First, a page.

|Named By:||Errol White 1946|
|Size:||Around 27 centimetres long|
|Classification:||| Chordata | Hyperoartia ||
Jamoytius kerwoodi was a species of primitive, eel-like jawless fish that lived in the Llandovery epoch of the Early Silurian period.
Long thought of as a "basal anaspid," J. kerwoodi is now recognized as the best-known member of the Hyperoartian order Jamoytiiformes. It had an elongated body, and is thought to have had, in comparison with relatives known from intact bodies like Euphanerops, a dorsal fin and an anal fin near the posteriormost third of its body. Earlier reconstructions depict the creature as having side-fins running the length of its body, starting from behind the branchial openings to the tip of its tail: new research demonstrates that such "fins" are actually deformations of the bodywall as the corpse was being squished post-burial. In life, J. kerwoodi resembled a lamprey with a very small mouth. Because the fossil had no teeth, teeth-like structures, nor suggestions of either in its mouth, it was not carnivorous like many modern lampreys. It was more likely to have been a filter-feeder or a detrius-feeder, possibly in the manner of larval lampreys.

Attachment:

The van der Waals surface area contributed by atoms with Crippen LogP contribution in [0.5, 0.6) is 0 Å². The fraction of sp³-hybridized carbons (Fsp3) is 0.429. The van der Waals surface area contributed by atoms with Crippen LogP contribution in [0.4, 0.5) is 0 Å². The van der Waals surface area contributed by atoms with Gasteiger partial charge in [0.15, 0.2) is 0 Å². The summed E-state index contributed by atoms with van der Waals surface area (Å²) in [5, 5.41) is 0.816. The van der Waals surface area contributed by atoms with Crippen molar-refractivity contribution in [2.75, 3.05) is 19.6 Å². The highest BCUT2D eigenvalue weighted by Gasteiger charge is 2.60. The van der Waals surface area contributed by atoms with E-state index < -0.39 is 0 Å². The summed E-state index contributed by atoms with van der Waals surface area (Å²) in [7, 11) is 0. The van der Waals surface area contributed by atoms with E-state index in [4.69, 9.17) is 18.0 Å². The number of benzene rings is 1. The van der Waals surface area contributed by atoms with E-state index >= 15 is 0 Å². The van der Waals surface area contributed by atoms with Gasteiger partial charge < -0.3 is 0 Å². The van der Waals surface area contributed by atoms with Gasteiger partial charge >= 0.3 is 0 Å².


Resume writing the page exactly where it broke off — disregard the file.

The fish had a cartilaginous skeleton, and a branchial basket resembling the cyclostomes - used to suggest that it was a near-ancestor to that clade. It is also the earliest known vertebrate with camera-type eyes. It also possessed weakly mineralised scales.